Spinelli: Our intent is not to just go shutting down entire camps. I don’t believe there’s going to be a need for pleading. The front end work that I’ve done coming up with this plan was a lot of outreach to folks outside. I’ve been an outreach worker in this community for over 10 years. So I know most of the folks who were living out there and most of them are very excited about the openings of these camps. I don’t believe any pleading is going to be necessary. It’s just offering an alternative to where they’re currently living. Some people are living in muck and rat infested places and that’s not where people want to be living. They would like better options, and options that can happen more quickly than the housing typically comes online. So the goal is not to just be shutting down unsanctioned sites. There will be, however, some included in the ordinance will be the addition of a no camping buffer around the sanctioned campsites, again, so that we’re not overburdening one particular area. If there are camps within 1000 ft of where we set up a sanctioned campsite, those would have to move. But we’re not looking at just outright shutting them down.

Miller: What did that work entail? 10 years as an outreach worker, what were you doing for that decade?

Spinelli: A lot of relationship building. That always sounds very fluffy to people and annoying, but quite frankly, I think that in my experience, what folks outside, other than shelter, are missing the most is community. When I first started doing this work, I was also working part time for the CASA program here, because that was what I wanted to do with my education was work with kids in the foster care system,

Miller: Court Appointed Special Advocate, somebody who is just there for the kids. You are, as opposed to having any other person or entity that you’re representing, you’re there for the kid?

Spinelli: Correct. So the other piece of my job when I was there was to audit all the case files, both former and current in the building. I did do that twice a year, which quite frankly is traumatizing, reading all of those stories. Then I picked up a part time job doing street outreach and I started meeting people whose files I had audited. So then it became very crystal clear how people end up outside. There are just people in this world who don’t have safety nets. They don’t have a friend or a church or a family member that can take them in when their life gets turned upside down. A lot of these folks also have not enjoyed the benefit of having a frame of reference for what it is to finish school, get a job, go to college, pay your light bill every month, look for an apartment. They typically are pretty jaded by the system, which has failed them.

Miller: Can I ask, how do you build and maintain trust when at a certain point you, as you know, whether before as an outreach worker, but I imagine even more so now as a city employee, this Homeless Response Coordinator, you’re a piece of the system, of a big messy, overlapping system of governments. How do you build trust and maintain it?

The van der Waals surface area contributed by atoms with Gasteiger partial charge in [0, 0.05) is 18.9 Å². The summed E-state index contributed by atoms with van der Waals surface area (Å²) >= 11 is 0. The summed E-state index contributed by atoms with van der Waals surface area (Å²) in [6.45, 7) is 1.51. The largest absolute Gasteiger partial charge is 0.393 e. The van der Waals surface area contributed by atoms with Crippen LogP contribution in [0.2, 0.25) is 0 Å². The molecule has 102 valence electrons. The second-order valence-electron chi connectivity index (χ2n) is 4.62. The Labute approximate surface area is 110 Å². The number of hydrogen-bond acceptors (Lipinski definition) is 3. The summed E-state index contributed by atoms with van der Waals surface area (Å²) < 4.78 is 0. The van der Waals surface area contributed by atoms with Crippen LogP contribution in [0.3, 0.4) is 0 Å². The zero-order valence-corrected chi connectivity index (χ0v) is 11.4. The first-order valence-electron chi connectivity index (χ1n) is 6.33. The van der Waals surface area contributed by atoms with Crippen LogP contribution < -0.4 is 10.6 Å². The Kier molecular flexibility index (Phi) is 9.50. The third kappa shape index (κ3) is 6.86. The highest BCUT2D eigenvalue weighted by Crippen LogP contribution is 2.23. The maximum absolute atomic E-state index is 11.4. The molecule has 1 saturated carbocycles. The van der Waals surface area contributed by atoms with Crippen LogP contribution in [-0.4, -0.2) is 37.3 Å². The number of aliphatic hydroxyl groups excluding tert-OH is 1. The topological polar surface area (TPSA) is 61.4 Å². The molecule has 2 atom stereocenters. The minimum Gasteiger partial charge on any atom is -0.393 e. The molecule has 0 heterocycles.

Spinelli: I did that. I did that over the last 10 years. Just consistently showing up, whether I had something to offer or I didn’t, I consistently showed up. I showed up when I was being paid to do so. I showed up when I was not being paid to do so. I worked very hard to advocate for the needs of folks who are outside. They were just beyond housing. I think a lot of organizations focus so much on the housing that the daily basic needs get overlooked for the larger picture. They know that and I have great relationships with folks outside. Now I was somewhat concerned with moving to the city, like what will that look like now? But I think probably the most heartwarming... I got a lot of congratulations when I got this job, but I think the one that I was most proud of is when I went out to the camp that’s outside Share House right now, and I was telling people that my role had shifted, my role had changed, and this is what I do now. One of the guys yelled, “Olga, check this out, we have a voice at the city!” So far it has not been problematic with my relationships with folks outside. They feel like they have a voice that is now being heard within the city hall.

Miller: I can imagine why that felt good. It also seems like it’s a lot on your shoulders. Do you think that you can make that voice heard by the people in power?

Spinelli: I think that I am. So far I am. Sanctioned campsites are something that I advocated for many years before coming to the city. And now, here we are. We’ve got a council that’s supportive of it, a city management that’s supportive of it, and we’re just going to try and do the best we can with it. You know, I think that, with housing, obviously there is only the best intention there. But I think that people have to stay alive long enough to make it into that housing, and I think that leaving people outside to suffer and potentially die before they reach the housing, I don’t find that to be compassionate.

Miller: That’s Jamie Spinelli, the Homeless Response Coordinator for the City of Vancouver.